Failed CRM implementation is a funny thing to try | YouDigital Blog
9.5 ways to successfully fail your CRM implementation project
1. Having no strategy is a strategy
If you want to transform your business by implementing a CRM system, there is no point in writing down a “plan” for implementing it. It won’t help you one bit. Just get started, and don’t worry about anything else. If strategic business changes have a way of figuring themselves out, then surely the small details of an implementation project will, too!
“We are going to have a new CRM this year” is pretty much all you need to get started.
2. Forget about your customers
Making sure your CRM solutions are inconsistent with the overall business strategy and not at the core of it is an important task to accomplish. Another important aspect is customers. Make sure that customers are not at the center of the business model. They are not at all important for your company. With that in mind, it goes without saying that you should not prioritize the needs of your customers in your CRM.
3. Don’t listen to your customers
Under any circumstances, do not talk to your customers to find out how they want to be serviced, how you can better meet their needs, and how other suppliers are trying to satisfy them. Customers don't like being talked to, so don't try to find out what they want. It is much wiser to base the launch of your CRM on random suggestions from Twitter-following friends.
4. Ignore customer process
Designing any solution shouldn’t involve making touchpoints of your solution look consistent, informed, and high-quality. Customers hate that! Your solution should only address a small portion of the customer journey, and it should not be based on what you know about your customers. You can just pick the touchpoints you like and are easy to deal with.
5. Make it difficult
CRM is an IT project, not PEOPLE project, hence anybody dealing with it should be ignored. Unless you want to show off the impressive technology behind it. People with no technical background will highly appreciate it if they are informed about the language behind, rather than how they should use the system. There is a high chance that they will not understand much, but that is not the point.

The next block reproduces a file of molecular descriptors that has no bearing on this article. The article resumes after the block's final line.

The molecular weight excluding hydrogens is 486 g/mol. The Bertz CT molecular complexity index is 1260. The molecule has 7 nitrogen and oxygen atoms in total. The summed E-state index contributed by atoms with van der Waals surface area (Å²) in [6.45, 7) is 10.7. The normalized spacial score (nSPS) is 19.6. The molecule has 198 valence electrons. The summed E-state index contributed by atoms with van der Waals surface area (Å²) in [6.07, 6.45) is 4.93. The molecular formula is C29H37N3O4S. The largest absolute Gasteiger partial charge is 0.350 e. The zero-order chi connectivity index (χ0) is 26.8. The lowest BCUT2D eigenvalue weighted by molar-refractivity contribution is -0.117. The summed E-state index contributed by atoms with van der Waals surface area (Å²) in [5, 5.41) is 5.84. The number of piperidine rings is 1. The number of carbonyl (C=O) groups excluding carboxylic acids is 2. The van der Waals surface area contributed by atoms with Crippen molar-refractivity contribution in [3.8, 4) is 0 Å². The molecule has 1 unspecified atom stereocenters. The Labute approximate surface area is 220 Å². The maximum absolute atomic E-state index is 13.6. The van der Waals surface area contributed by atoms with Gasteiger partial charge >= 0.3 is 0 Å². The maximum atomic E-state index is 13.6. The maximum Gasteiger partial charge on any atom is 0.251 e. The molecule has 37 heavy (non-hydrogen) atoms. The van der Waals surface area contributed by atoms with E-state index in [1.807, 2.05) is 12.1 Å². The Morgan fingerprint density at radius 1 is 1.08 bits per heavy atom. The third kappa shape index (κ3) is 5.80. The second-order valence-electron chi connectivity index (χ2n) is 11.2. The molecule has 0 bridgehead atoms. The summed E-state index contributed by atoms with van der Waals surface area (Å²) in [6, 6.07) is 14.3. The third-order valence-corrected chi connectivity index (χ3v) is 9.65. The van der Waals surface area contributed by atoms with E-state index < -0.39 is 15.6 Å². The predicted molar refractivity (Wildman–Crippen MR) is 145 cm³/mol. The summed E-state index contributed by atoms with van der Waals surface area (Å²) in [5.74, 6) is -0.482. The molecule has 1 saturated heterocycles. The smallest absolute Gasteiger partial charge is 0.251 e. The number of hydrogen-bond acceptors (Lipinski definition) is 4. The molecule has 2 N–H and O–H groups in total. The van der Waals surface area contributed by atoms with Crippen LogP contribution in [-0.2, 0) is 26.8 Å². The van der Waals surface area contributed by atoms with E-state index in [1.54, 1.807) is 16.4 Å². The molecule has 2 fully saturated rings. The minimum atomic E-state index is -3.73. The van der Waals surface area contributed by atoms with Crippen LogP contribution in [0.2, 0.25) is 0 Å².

6. Don’t have metrics. KPIs are useless.
There is no need to set up metrics and objectives. You probably don’t expect the performance to improve, so why measure or manage it. You cannot be upset by something you do not know about, so better let it be. Therefore, do not set expectations, measure performance improvement, nor provide any feedback.
7. Use old data
Old data in the system is the best way to ensure distrust of its users very quickly and impact the adoption after the roll-out. The best practice is not to clear your data before moving it from the old CRM (or another system) to the new one. With this old and most likely outdated data, you will be able to build a unique and inaccurate view of your customer. That would not be possible if you had the correct data, to begin with.
8. Quantity over quality
Try to implement everything at once to cause chaos, impact adoption, and make things difficult to manage. CRM implementation is a strategic change for your company and those should be rolled out as fast as possible. People have habits that need to be changed quickly, so give them no time to learn the new tools and ways of working. Release features and functional blocks at once and let them get lost in it.
9. Let them figure it out
Every employee will be affected by the fundamental changes in CRM, so they do not need somebody who will communicate it to them (they will have to work it out either way). Furthermore, do not provide any training so employees can be proactive and figure out the system on their own. Lastly, the support from the top of the organization is completely unnecessary since the managers will likely never use the system, so they better do something else.
9.5 Get creative
Be creative and figure out a new way how to best fail your CRM project. In order to succeed at failing, you need to try a lot of different things and experiment with a lot of different approaches. However, if you pick up at least a few of our own tips, you should be heading to fail fast. Fingers crossed!
Oh, and by the way…Happy April Fools' Day!